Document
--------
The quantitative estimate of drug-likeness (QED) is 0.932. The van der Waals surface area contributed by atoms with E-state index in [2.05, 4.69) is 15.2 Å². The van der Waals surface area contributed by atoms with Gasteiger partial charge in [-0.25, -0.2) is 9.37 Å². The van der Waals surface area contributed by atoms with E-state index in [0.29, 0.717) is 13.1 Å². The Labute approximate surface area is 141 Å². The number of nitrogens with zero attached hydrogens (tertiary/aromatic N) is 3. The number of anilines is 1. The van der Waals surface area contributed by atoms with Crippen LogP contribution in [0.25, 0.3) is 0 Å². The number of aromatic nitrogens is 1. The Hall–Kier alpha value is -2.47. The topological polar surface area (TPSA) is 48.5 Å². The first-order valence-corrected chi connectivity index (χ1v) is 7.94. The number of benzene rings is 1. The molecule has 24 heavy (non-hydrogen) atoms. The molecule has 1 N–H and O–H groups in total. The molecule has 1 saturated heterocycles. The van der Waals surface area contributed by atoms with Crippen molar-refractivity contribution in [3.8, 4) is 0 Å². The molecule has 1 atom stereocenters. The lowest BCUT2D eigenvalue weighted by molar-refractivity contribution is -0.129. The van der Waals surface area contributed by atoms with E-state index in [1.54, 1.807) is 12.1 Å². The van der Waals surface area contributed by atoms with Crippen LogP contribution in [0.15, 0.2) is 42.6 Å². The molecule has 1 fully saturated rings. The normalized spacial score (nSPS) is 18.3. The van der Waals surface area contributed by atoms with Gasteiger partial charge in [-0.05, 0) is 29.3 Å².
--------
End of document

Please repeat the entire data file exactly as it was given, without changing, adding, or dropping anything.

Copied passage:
The quantitative estimate of drug-likeness (QED) is 0.932. The van der Waals surface area contributed by atoms with E-state index in [2.05, 4.69) is 15.2 Å². The van der Waals surface area contributed by atoms with Gasteiger partial charge in [-0.25, -0.2) is 9.37 Å². The van der Waals surface area contributed by atoms with E-state index in [0.29, 0.717) is 13.1 Å². The Labute approximate surface area is 141 Å². The number of nitrogens with zero attached hydrogens (tertiary/aromatic N) is 3. The number of anilines is 1. The van der Waals surface area contributed by atoms with Crippen LogP contribution in [0.25, 0.3) is 0 Å². The number of aromatic nitrogens is 1. The Hall–Kier alpha value is -2.47. The topological polar surface area (TPSA) is 48.5 Å². The first-order valence-corrected chi connectivity index (χ1v) is 7.94. The number of benzene rings is 1. The molecule has 24 heavy (non-hydrogen) atoms. The molecule has 1 N–H and O–H groups in total. The molecule has 1 saturated heterocycles. The van der Waals surface area contributed by atoms with Crippen molar-refractivity contribution in [3.8, 4) is 0 Å². The molecule has 1 atom stereocenters. The lowest BCUT2D eigenvalue weighted by molar-refractivity contribution is -0.129. The van der Waals surface area contributed by atoms with E-state index in [1.54, 1.807) is 12.1 Å². The van der Waals surface area contributed by atoms with Crippen LogP contribution in [0.15, 0.2) is 42.6 Å². The molecule has 1 fully saturated rings. The normalized spacial score (nSPS) is 18.3. The van der Waals surface area contributed by atoms with Gasteiger partial charge in [-0.05, 0) is 29.3 Å².